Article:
NEWS FROM : ITALY  

The first time I picked up the Italian writer Elsa Morante’s 1957 novel “Arturo’s Island,” in this new translation by Ann Goldstein, the gifted translator of Elena Ferrante’s novels into English, I put it down after 75 pages. Morante’s vision is so baroque, and her prose so operatic, that after reading her I needed some alone time, with cucumber sl...

The Vasari Corridor, which has been closed since 2016, has just had renovation plans approved and will reopen in 2021. The Vasari Corridor has been traditionally home to one of the largest collections of self-portraits by famous artists from the Renaissance to the 20th century.  Built in 1565 by Giorgio Vasari for Grand Duke Cosimo de’ Medici, it w...

Valle d’Aosta: “heaven for men, purgatory for women, hell for mules,” but certainly delicious for our palates! Among mountains and castles, up there, in the western-most corner of Italy, the smallest of regions, Valle d’Aosta, winks at us. Stern and strong, but so welcoming and soft, just like one of its most famous dishes, fonduta.  It is the only...

As one of the world’s most visited cities with 20 million tourists arriving each year (often seeming as if they are all there when you are), Venice is a destination that can be as overwhelming as it is magical. To help deal with the ever-increasing crowds, the city is even imposing an entrance fee for day-trippers starting this May, but it’s hard t...

The leader of Italy's 5-Star Movement called Thursday to award speedy citizenship to a 13-year-old Egyptian boy hailed as a hero for being the first to alert police that he and scores of his middle school classmates had been abducted by their bus driver. Ramy Shehata "put his life at risk to save that of his classmates," Luigi Di Maio said on Faceb...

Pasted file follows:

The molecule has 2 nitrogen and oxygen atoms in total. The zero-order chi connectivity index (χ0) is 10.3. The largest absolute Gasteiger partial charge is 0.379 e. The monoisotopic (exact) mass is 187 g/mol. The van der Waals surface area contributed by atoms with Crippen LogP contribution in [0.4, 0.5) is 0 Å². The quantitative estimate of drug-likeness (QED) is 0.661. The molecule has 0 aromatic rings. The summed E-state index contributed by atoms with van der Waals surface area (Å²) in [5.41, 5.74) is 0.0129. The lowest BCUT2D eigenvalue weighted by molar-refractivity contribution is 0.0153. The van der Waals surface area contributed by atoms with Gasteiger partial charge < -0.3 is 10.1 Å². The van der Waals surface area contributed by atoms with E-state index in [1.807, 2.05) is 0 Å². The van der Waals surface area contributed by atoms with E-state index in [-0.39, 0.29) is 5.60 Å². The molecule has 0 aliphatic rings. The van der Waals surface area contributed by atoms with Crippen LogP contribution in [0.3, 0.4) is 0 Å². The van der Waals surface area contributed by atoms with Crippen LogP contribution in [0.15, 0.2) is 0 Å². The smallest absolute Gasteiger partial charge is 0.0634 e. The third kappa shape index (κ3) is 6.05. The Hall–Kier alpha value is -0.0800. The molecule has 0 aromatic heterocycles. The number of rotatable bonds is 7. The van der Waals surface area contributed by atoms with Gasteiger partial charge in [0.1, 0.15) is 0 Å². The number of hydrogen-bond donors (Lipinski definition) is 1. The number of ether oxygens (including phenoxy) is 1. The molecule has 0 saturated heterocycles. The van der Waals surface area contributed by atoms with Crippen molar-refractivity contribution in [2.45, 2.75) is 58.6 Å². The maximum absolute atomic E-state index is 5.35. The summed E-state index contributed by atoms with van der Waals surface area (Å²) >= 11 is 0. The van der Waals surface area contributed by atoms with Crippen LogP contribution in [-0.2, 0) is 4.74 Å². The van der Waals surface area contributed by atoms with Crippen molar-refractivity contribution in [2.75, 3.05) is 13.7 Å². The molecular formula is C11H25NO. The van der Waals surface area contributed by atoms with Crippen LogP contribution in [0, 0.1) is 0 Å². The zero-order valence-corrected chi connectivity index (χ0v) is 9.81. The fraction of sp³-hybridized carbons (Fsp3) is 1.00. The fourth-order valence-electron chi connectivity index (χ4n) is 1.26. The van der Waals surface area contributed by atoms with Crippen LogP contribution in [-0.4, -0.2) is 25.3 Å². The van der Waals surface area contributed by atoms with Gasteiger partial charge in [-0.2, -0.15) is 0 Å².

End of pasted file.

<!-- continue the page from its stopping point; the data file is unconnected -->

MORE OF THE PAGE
Italy has many great places to visit, among them fabulous, unheralded locales. If you want the inside scoop on some less predictable choices for a memorable holiday, ask the pros. Here Domenic Petrino, the director of business development for Select Italy, a boutique travel company specializing in custom itineraries, talks about three under-the-rad...

The recently-opened Classis museum in Ravenna may very well be your first stop when you visit this Emilia-Romagna city most people know for its extraordinary mosaics, part of Unesco’s World Heritage sites. Perhaps not many are aware though of the important role Ravenna played in the past, and this museum aims to provide not only an overview of the...

With its rolling hills, pretty hilltop villages, incredible history, and famous cuisine, no wonder Tuscany is a place so many people dream of moving to – and do move to. Call it the Under the Tuscan Sun effect, or just the allure of the region, but statistics show that people from English-speaking countries are particularly drawn to Tuscany. The re...

With a population of some 7000 people, Pieve di Cento is one of Italy’s most charming small towns. Located in Emilia Romagna, the town sits smack in the middle of a geographic triangle formed by the region’s larger and better-known cities: Bologna, Modena and Ferrara. The town doesn’t receive many tourists even though it is less than an hour’s driv...

Built in 1593 by will of Bishop Angelo Cesi, a patron to many artists who truly spurred Todi’s cultural and artistic production, Palazzo Vescovile was designed by Giovanni Domenico Bianchi – exception made for the entrance portal, which was created by Iacopo Barozzi, known as Il Vignola. Although it resembles the abode of a Renaissance prince, the...

The Italian standard has evolved starting from Tuscan. Why Tuscan? It is soon said: thanks to the prestige and the success of authors in vulgar such as Dante, Boccaccio and Petrarch (as we know, also the Milanese Manzoni went to rinse his cloths in the Arno centuries later meaning that he followed the canons of the language spoken in Florence). Aft...

In Italy, where the majority of wineries are still family affairs and everyone lends a hand, women have long worked behind the scenes. Traditionally, however, they had little to no decision-making power and received even less credit for their roles. As recent as 20 years ago, it was rare to come across female winemakers or winery bosses. But times...